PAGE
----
Multimodal Hypoxia Imaging and Intensity Modulated Radiotherapy for Inoperable Non-small-cell Lung Cancer (HIL)
Radiotherapy, preferably combined with chemotherapy, is the treatment standard for locally advanced, unresectable non-small cell lung cancer (NSCLC). The tumor response to different therapy protocols is variable, with hypoxia known to be a major factor that negatively influences treatment effectiveness. Visualisation of tumor hypoxia prior to the use of modern radiation therapy strategies, such as intensity modulated radiation therapy (IMRT), might allow higher dose applications to the target volume, leading to improvement of therapy outcome. 18F-fluoromisonidazole dynamic positron emission tomography and computed tomography (18F-FMISO dPET-CT) and functional magnetic resonance imaging (functional MRI) are attractive strategies for imaging tumor hypoxia. The HIL trial is a single centre pilot study combining multimodal hypoxia imaging with 18F-FMISO dPET-CT and functional MRI and intensity modulated radiation therapy (IMRT) in patients with inoperable stage III NSCLC. 15 patients are recruited in the study. All patients undergo serial 18F-FMISO dPET-CT and functional MRI before treatment, at week 5 of radiotherapy and 6 weeks post treatment. Radiation therapy is performed as inversely planned IMRT after four dimensional computed tomography (4D-CT) based target volume definition. Hypoxia imaging is not included in target volume definition or IMRT dose prescription.
Objectives of the trial are to characterize the correlation of 18F-FMISO dPET-CT and functional MRI for tumor hypoxia imaging in NSCLC and evaluate possible effects of radiation therapy on tumor re-oxygenation. Further objectives include the generation of data regarding the prognostic value of 18F-FMISO dPET-CT and functional MRI for locoregional control, progression free survival and overall survival of NSCLC treated with IMRT, which will form the basis for larger clinical trials focusing on possible interactions between tumor oxygenation and radiation outcome.
|Study Design:||Intervention Model: Single Group Assignment
Masking: Open Label
Primary Purpose: Diagnostic
- Standard uptake value (SUV) of 18F-FMISO and k1 and k2 parameters [ Time Frame: 3 months ] [ Designated as safety issue: No ]Primary aim of the study is to assess the correlation between measurements of the standard uptake value (SUV) of 18F-FMISO, as well as measurements of the parameters k1 and k2, which reflect the influx and efflux of FMISO into and out of the cells with functional MRI parameters, such as diffusion coefficients in matched regions of interest in patients with stage III NSCLC treated with intensity modulated radiation therapy (IMRT).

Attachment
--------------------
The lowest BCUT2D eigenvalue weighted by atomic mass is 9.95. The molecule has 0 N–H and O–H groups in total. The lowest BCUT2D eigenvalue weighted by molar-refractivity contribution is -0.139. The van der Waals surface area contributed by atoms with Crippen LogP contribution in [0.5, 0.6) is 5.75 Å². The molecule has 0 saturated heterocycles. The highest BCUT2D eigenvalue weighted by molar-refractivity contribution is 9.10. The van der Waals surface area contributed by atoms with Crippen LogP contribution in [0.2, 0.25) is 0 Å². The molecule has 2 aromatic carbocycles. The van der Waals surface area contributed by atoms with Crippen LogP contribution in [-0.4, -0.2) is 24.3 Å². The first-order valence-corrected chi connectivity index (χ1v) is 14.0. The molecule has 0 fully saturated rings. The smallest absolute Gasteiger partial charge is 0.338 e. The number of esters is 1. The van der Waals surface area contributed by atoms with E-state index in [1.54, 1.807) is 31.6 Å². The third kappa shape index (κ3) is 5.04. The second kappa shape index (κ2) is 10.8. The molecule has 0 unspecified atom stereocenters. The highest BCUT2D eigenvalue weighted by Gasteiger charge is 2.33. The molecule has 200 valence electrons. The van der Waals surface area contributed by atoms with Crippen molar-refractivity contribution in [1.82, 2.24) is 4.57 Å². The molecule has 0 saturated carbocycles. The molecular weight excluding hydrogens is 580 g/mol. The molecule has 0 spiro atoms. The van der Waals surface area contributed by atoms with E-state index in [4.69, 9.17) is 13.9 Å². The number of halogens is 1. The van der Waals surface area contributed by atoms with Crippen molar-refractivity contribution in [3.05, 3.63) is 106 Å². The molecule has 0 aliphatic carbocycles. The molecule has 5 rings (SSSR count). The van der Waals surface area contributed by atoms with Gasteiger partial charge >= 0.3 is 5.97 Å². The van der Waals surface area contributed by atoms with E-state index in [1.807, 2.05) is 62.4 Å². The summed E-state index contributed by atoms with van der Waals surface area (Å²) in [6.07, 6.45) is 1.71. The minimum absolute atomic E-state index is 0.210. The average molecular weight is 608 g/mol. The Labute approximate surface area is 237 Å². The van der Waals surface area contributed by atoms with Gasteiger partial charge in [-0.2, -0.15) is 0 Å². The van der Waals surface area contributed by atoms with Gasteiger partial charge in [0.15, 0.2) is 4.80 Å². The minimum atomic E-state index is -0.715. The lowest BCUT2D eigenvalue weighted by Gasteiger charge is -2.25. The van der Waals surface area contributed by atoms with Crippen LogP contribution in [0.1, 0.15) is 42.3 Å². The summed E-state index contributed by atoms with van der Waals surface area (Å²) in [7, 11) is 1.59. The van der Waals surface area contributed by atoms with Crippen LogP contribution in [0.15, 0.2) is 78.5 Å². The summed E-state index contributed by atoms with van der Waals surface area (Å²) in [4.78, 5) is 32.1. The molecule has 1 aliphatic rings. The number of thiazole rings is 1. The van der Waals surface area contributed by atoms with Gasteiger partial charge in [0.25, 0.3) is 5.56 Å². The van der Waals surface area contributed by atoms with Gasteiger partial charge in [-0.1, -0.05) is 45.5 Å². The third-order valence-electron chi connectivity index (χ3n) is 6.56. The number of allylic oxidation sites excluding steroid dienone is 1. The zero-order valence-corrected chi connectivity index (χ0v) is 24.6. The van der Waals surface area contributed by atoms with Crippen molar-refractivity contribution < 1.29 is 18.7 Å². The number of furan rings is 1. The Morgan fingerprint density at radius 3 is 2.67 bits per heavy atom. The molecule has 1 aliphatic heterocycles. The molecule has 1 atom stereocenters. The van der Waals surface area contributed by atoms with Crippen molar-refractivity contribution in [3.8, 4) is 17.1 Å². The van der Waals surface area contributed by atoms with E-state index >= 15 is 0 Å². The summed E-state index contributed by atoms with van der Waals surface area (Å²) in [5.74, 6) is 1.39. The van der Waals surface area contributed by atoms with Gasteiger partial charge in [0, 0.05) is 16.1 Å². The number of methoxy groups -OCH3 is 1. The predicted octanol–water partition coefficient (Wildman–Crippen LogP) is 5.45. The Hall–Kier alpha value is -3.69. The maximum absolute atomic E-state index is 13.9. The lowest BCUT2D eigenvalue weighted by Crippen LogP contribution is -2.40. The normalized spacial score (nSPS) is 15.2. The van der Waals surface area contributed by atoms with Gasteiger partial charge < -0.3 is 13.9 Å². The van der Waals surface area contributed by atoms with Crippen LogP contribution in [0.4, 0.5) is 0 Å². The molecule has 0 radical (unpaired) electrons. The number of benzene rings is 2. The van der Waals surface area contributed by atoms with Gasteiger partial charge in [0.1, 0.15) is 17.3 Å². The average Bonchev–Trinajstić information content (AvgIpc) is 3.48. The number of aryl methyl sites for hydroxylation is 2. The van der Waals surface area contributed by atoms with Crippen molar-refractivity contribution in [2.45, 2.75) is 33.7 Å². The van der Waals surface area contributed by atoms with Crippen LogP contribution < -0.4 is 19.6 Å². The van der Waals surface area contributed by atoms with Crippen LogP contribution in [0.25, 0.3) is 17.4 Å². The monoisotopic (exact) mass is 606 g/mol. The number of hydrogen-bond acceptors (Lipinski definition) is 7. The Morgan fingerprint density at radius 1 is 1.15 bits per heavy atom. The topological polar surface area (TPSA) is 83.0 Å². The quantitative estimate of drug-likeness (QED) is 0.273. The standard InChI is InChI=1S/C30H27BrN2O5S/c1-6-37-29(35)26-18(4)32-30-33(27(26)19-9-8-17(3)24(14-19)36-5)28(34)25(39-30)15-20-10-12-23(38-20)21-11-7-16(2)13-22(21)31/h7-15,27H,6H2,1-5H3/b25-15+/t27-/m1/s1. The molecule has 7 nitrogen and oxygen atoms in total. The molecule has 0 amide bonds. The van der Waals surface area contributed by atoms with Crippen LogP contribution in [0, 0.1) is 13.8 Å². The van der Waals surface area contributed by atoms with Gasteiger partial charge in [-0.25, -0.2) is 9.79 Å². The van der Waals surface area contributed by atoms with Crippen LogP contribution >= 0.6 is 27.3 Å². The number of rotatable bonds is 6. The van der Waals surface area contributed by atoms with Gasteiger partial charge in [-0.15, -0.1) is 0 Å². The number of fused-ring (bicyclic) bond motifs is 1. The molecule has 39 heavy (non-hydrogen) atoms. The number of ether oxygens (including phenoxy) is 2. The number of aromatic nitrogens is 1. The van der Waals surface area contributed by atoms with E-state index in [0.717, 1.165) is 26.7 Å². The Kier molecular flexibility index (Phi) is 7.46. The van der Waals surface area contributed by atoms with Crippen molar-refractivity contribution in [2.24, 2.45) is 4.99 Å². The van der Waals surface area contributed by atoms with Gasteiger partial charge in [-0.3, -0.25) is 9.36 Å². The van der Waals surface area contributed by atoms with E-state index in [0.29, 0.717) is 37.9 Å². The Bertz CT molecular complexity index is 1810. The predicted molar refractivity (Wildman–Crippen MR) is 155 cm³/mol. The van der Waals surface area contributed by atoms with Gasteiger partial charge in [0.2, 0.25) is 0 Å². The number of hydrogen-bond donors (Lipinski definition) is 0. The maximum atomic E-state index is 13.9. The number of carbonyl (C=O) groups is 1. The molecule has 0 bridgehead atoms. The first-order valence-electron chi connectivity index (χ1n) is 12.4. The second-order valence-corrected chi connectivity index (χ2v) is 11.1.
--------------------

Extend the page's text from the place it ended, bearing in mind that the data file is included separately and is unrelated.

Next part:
- Local recurrence rate [ Time Frame: 2 years ] [ Designated as safety issue: No ]Assessement of the prognostic value of serial 18F-FMISO dPET-CT and functional MRI for 1-year and 2-year local recurrence rate.
- Progression free survival [ Time Frame: 2 years ] [ Designated as safety issue: No ]Assessement of the prognostic value of serial 18F-FMISO dPET-CT and functional MRI for 1-year and 2-year progression free survival.
- Overall survival [ Time Frame: 2 years ] [ Designated as safety issue: No ]Assessement of the prognostic value of serial 18F-FMISO dPET-CT and functional MRI for overall survival.
|Study Start Date:||April 2012|
|Estimated Study Completion Date:||December 2015|
|Estimated Primary Completion Date:||December 2012 (Final data collection date for primary outcome measure)|
Other: Multimodal hypoxia imaging
|Contact: Christian Thieke, Dr. med. Dr. rer. nat.||0049 (0) 6221 email@example.com|
|Contact: Vasileios Askoxylakis, Dr. med.||0049 (0) 6221 firstname.lastname@example.org|
|German Cancer Research Center||Recruiting|
|Heidelberg, Baden-Württemberg, Germany, 69120|
|Contact: Christian Thieke, Dr. med. Dr. rer. nat. 0049 (0) 6221 422544 email@example.com|
|Contact: Vasileios Askoxylakis, Dr. med. 0049 (0) 6221 422616 firstname.lastname@example.org|
|Principal Investigator: Jürgen Debus, Professor|
|Principal Investigator:||Jürgen Debus, Professor||University Clinic Heidelberg and German Cancer Research Center|